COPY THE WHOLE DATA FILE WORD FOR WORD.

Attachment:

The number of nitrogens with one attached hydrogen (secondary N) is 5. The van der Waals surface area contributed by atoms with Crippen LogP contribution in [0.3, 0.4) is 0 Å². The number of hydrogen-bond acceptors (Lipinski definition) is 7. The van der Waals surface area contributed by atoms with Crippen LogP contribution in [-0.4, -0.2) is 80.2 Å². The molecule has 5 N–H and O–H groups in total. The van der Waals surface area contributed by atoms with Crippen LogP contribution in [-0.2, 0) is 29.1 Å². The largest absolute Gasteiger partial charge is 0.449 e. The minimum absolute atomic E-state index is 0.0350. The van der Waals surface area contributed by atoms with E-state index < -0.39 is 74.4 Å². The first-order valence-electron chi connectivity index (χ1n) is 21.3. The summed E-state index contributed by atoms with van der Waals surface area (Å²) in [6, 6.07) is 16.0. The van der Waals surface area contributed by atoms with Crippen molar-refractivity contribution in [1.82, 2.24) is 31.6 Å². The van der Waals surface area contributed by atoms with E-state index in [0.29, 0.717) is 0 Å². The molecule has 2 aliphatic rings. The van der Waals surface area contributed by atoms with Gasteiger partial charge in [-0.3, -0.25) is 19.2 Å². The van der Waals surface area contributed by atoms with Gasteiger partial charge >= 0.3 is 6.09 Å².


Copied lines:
The number of nitrogens with one attached hydrogen (secondary N) is 5. The van der Waals surface area contributed by atoms with Crippen LogP contribution in [0.3, 0.4) is 0 Å². The number of hydrogen-bond acceptors (Lipinski definition) is 7. The van der Waals surface area contributed by atoms with Crippen LogP contribution in [-0.4, -0.2) is 80.2 Å². The molecule has 5 N–H and O–H groups in total. The van der Waals surface area contributed by atoms with Crippen LogP contribution in [-0.2, 0) is 29.1 Å². The largest absolute Gasteiger partial charge is 0.449 e. The minimum absolute atomic E-state index is 0.0350. The van der Waals surface area contributed by atoms with E-state index < -0.39 is 74.4 Å². The first-order valence-electron chi connectivity index (χ1n) is 21.3. The summed E-state index contributed by atoms with van der Waals surface area (Å²) in [6, 6.07) is 16.0. The van der Waals surface area contributed by atoms with Crippen molar-refractivity contribution in [1.82, 2.24) is 31.6 Å². The van der Waals surface area contributed by atoms with E-state index in [0.29, 0.717) is 0 Å². The molecule has 2 aliphatic rings. The van der Waals surface area contributed by atoms with Gasteiger partial charge in [-0.3, -0.25) is 19.2 Å². The van der Waals surface area contributed by atoms with Gasteiger partial charge >= 0.3 is 6.09 Å².